Believe it or not, in all my years of baking I’ve never had a really bad burn. Sure, I’ve bumped my hand against an oven rack, or accidentally touched a hot saucepan on the stove but, while those things hurt (a lot), they weren’t the type of thing that made me scream out in pain or continuously dunk my hand in cold water. Nope, I’ve never been burned like that. Well, until yesterday, when I made salt water taffy for the fifty sweets of America.
Happy 2019! Today officially marks the end of our 50 sweets of America challenge! I was (quite literally) working on this challenge till the last minute but, I finished! I just have a few blog posts left to write and then I’m completely done with this challenge! If you still aren’t quite up to speed on what the Fifty Sweets Of America challenge is, let me remind you. Last year, in 2018 (I remember it like it was yesterday ;), we challenged ourselves to make 50 desserts. Each one to represent a different US state. Since 50 is a lot of desserts, we split it up and each made 25 of these (usually) delicious desserts. Today, it’s me, Karenna!
I honestly wasn’t surprised to be making salt water taffy to represent New Jersey. New Jersey (in particular, the jersey shore) is known for it’s beaches. And the boardwalks at all of those beaches are lined with souvenir stores where you can buy all the saltwater taffy your heart desires. It turns out, in 2014 a bill was proposed to make salt water taffy New Jerseys state candy. The NJ state assembly approved the bill.
Now, I know that homemade salt water taffy is notoriously known for being hard to make. I was expecting that. But I was also expecting my taffy to eventually turn out right…and it didn’t. My taffy was way too hard! Right away, I could barely pull the candy because it was so hard. And, five minutes later, I couldn’t pull it at all! It had become as hard as a rock. That’s when I microwaved the candy to see if I could melt it down a bit. It ended up melting for a few minutes, and then hardened right back up. And, as I mentioned at the beginning, that’s when I burned myself. I touched the burning hot taffy right after it came out of the microwave. And it hurt. A lot. Anyways, my guess on why the taffy came out so hard is that the recipe called for too much corn syrup, so maybe with less corn syrup it would’ve turned out? I’m not sure, but maybe it’s worth a shot.
Since my taffy never really became taffy I wasn’t able to taste it the way I normally do. I did however, manage to taste a small bit before it became rock solid and I could tell that if it had made it to being real taffy, it would have been good. The flavoring extract I used (orange extract) was enough to give the whole thing a nice, orange flavor that made the it flavorful, without being overpowering.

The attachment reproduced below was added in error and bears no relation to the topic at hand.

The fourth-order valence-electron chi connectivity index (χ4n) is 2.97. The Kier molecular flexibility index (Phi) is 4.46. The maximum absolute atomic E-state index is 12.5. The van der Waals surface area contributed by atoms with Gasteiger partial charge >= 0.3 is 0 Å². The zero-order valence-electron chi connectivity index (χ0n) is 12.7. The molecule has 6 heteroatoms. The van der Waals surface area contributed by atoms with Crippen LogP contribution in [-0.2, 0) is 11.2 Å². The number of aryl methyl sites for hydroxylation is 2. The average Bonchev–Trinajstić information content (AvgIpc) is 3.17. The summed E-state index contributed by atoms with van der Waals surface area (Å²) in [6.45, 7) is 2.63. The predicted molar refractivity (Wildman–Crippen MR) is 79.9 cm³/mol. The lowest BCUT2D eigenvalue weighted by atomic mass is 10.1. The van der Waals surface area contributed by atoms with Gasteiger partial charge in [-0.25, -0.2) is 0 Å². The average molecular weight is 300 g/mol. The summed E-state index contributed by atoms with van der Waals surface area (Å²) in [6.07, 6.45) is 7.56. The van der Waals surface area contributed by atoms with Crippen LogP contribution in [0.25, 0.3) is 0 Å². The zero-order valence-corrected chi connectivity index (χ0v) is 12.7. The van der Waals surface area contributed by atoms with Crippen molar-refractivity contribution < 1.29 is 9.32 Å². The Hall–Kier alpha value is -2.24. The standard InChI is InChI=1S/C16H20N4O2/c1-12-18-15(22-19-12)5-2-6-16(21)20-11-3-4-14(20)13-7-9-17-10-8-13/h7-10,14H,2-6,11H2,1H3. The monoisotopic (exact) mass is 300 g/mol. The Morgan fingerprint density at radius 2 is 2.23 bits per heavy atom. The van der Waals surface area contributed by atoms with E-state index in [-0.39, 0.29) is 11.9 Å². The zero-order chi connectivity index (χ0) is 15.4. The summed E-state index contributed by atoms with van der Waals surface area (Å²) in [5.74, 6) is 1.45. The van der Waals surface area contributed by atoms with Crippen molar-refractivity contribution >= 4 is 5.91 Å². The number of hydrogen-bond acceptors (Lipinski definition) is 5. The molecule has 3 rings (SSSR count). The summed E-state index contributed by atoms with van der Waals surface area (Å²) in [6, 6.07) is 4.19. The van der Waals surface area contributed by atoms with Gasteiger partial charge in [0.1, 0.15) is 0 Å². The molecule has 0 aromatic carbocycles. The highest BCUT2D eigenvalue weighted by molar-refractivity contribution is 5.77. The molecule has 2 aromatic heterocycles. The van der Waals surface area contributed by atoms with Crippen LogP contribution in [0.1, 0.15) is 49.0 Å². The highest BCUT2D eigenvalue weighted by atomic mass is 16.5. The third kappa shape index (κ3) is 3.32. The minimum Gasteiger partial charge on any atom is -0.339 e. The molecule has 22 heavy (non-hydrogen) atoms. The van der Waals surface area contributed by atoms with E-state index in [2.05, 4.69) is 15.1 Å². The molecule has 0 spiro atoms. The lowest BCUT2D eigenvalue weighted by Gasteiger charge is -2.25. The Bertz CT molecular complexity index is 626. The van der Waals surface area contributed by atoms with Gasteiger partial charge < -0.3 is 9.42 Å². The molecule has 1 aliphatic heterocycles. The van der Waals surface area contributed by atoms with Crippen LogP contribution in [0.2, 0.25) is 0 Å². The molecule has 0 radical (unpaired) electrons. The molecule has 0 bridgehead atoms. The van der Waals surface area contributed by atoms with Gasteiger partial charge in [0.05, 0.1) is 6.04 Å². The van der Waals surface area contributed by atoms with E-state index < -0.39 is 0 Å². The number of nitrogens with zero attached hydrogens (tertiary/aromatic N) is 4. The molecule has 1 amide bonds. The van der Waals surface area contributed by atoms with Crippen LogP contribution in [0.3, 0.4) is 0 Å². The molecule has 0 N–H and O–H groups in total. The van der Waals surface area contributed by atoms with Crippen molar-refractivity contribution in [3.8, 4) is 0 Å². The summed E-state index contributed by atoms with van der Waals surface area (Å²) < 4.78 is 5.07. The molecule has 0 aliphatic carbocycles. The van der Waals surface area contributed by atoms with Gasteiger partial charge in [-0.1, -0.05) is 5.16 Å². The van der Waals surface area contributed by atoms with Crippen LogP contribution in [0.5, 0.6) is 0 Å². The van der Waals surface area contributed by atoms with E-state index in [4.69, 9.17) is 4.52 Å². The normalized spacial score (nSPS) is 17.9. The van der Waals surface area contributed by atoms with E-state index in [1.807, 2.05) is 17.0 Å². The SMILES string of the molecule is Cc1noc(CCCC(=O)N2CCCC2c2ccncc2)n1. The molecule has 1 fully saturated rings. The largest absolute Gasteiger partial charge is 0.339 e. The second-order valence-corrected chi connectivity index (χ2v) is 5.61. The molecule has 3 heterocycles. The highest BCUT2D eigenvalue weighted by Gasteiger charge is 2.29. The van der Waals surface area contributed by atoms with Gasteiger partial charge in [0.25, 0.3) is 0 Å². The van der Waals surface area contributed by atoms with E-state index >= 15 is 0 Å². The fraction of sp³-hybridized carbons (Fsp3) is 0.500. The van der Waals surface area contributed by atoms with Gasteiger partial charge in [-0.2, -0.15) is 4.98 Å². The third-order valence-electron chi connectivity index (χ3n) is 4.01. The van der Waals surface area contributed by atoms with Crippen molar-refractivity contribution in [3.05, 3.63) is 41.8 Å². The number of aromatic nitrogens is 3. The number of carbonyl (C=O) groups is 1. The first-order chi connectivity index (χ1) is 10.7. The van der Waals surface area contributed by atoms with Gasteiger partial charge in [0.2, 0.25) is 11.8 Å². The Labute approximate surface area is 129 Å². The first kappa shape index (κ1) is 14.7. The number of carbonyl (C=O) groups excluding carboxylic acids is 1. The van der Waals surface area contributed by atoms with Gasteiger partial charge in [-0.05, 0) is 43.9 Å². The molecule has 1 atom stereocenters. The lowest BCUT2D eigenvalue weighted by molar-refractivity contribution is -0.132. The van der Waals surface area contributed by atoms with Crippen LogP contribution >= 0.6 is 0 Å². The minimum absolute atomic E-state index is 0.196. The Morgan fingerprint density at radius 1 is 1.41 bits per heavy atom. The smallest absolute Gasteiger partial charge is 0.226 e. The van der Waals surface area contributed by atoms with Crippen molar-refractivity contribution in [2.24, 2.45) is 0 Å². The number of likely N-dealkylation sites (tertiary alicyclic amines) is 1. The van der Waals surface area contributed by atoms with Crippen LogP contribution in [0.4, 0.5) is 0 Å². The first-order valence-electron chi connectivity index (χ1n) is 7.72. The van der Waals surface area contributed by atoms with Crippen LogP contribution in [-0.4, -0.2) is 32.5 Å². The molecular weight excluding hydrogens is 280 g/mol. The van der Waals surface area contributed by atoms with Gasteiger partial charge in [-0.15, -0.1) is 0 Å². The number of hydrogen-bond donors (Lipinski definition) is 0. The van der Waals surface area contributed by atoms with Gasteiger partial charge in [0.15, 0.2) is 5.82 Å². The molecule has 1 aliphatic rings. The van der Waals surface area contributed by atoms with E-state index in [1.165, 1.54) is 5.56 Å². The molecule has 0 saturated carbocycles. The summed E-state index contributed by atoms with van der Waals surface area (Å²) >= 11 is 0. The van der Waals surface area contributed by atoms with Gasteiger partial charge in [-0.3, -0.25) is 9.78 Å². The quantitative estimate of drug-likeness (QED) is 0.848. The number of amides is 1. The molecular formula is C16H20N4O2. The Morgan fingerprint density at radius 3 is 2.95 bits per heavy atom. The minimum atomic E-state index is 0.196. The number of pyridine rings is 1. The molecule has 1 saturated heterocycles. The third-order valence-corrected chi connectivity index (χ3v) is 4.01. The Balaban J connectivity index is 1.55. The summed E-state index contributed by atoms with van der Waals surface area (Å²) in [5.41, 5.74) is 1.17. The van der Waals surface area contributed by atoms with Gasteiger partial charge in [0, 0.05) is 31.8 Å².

Fun fact: One story claims that the name ‘salt water taffy’ comes from a man in 1883 who’s candy store flooded. As it was flooding he saw all of his taffy washed up in ocean water. Later, a girl asked if he had any taffy for sale. The man responded that he only had ‘salt water taffy.’ She bought some anyways and proceeded to show it off. Since the mans mother liked the name, it stuck.
- 1/2 cup water
- 1 cup light corn syrup
- 2 cups sugar
- 3/4 teaspoon salt
- 2 tablespoons butter
- 1 teaspoon flavoring extract
- 1/4 cup marshmallow cream
- 3 or 4 drops gel food coloring
- Spray a baking sheet with nonstick cooking spray/butter the pan.
- Stir together water, corn syrup, sugar, and salt in a saucepan over medium-high heat until the sugar dissolves.
- To prevent sugar crystals from forming, wash down the sides of the saucepan with a wet pastry brush.
- Once the syrup reaches a boil, insert a candy thermometer. Proceed to cook the syrup, without stirring, until the thermometer reaches 255 F.
- Remove from the heat. Add the butter and flavoring. Stir until the butter is melted and everything is well-mixed.
- Pour the mixture into the prepared baking sheet and allow it to spread out.
- Spread the marshmallow cream on top and add food coloring.
- Let cool until the candy starts to set around the edges. (5-10 mins)
- Slide a spatula under one edge of the candy. Fold it over the marshmallow cream. Fold the other sides toward the center as well, making a compact package.
- If you would like, put on food safe plastic gloves and cover them with butter or nonstick spray. Otherwise, wash your hands and cover your hands with nonstick cooking spray or butter.
- Gather the candy together and kneed it until the marshmallow cream is mixed in.
- Hold the candy in both hands, pull the candy apart, then bring your hands back together. Twist the candy together, then repeat. Candy will become firmer as you continue.
- Continue to pull candy for about 20 minutes until it is hard to pull and holds it’s shape. When you see parallel ridges, this is a sign the candy is ready.
- Roll the candy into a long thin rope, about 1/2 inch in diameter. (Divide the candy into quarters to make it easier to work with.)
- Using a knife or oiled kitchen shears, cut the taffy into 1-inch pieces.
- Wrap the taffy in waxed paper to help it keep it’s shape and not stick together.
Sources: Recipe from: The Spruce Eats